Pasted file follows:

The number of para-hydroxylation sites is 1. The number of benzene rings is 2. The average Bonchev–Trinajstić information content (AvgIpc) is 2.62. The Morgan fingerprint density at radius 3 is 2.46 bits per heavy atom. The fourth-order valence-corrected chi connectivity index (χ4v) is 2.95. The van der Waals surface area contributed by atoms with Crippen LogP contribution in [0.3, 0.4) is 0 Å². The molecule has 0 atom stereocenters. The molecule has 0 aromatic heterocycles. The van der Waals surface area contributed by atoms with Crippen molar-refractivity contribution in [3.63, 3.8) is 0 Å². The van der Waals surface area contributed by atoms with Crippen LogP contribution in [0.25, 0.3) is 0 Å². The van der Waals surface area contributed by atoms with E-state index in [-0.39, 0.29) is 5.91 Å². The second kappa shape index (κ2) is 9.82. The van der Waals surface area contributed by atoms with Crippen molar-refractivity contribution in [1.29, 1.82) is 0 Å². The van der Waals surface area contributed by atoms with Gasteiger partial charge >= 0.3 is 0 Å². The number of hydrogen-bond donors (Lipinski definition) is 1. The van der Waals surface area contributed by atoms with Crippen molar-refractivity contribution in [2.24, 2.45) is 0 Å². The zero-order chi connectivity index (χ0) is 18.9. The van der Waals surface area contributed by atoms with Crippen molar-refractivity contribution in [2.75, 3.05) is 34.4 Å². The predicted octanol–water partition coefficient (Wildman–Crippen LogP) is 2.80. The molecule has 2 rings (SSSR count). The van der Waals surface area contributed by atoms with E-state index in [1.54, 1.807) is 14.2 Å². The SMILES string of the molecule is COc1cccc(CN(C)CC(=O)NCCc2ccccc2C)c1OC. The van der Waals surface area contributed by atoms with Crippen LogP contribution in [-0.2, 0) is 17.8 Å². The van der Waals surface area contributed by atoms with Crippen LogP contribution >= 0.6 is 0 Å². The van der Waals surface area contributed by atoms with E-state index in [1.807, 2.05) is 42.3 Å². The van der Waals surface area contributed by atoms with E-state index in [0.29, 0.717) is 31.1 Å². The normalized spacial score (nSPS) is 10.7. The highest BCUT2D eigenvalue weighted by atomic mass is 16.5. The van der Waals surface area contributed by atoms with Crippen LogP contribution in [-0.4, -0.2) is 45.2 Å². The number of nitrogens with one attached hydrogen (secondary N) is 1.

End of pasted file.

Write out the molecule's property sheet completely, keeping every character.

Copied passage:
The number of para-hydroxylation sites is 1. The number of benzene rings is 2. The average Bonchev–Trinajstić information content (AvgIpc) is 2.62. The Morgan fingerprint density at radius 3 is 2.46 bits per heavy atom. The fourth-order valence-corrected chi connectivity index (χ4v) is 2.95. The van der Waals surface area contributed by atoms with Crippen LogP contribution in [0.3, 0.4) is 0 Å². The molecule has 0 atom stereocenters. The molecule has 0 aromatic heterocycles. The van der Waals surface area contributed by atoms with Crippen molar-refractivity contribution in [3.63, 3.8) is 0 Å². The van der Waals surface area contributed by atoms with Crippen LogP contribution in [0.25, 0.3) is 0 Å². The van der Waals surface area contributed by atoms with E-state index in [-0.39, 0.29) is 5.91 Å². The second kappa shape index (κ2) is 9.82. The van der Waals surface area contributed by atoms with Crippen molar-refractivity contribution in [1.29, 1.82) is 0 Å². The van der Waals surface area contributed by atoms with Gasteiger partial charge >= 0.3 is 0 Å². The number of hydrogen-bond donors (Lipinski definition) is 1. The van der Waals surface area contributed by atoms with Crippen molar-refractivity contribution in [2.24, 2.45) is 0 Å². The zero-order chi connectivity index (χ0) is 18.9. The van der Waals surface area contributed by atoms with Crippen molar-refractivity contribution in [2.75, 3.05) is 34.4 Å². The predicted octanol–water partition coefficient (Wildman–Crippen LogP) is 2.80. The molecule has 2 rings (SSSR count). The van der Waals surface area contributed by atoms with E-state index in [1.54, 1.807) is 14.2 Å². The SMILES string of the molecule is COc1cccc(CN(C)CC(=O)NCCc2ccccc2C)c1OC. The van der Waals surface area contributed by atoms with Crippen LogP contribution in [-0.2, 0) is 17.8 Å². The van der Waals surface area contributed by atoms with Crippen LogP contribution >= 0.6 is 0 Å². The van der Waals surface area contributed by atoms with E-state index in [1.807, 2.05) is 42.3 Å². The van der Waals surface area contributed by atoms with E-state index in [0.29, 0.717) is 31.1 Å². The normalized spacial score (nSPS) is 10.7. The highest BCUT2D eigenvalue weighted by atomic mass is 16.5. The van der Waals surface area contributed by atoms with Crippen LogP contribution in [-0.4, -0.2) is 45.2 Å². The number of nitrogens with one attached hydrogen (secondary N) is 1.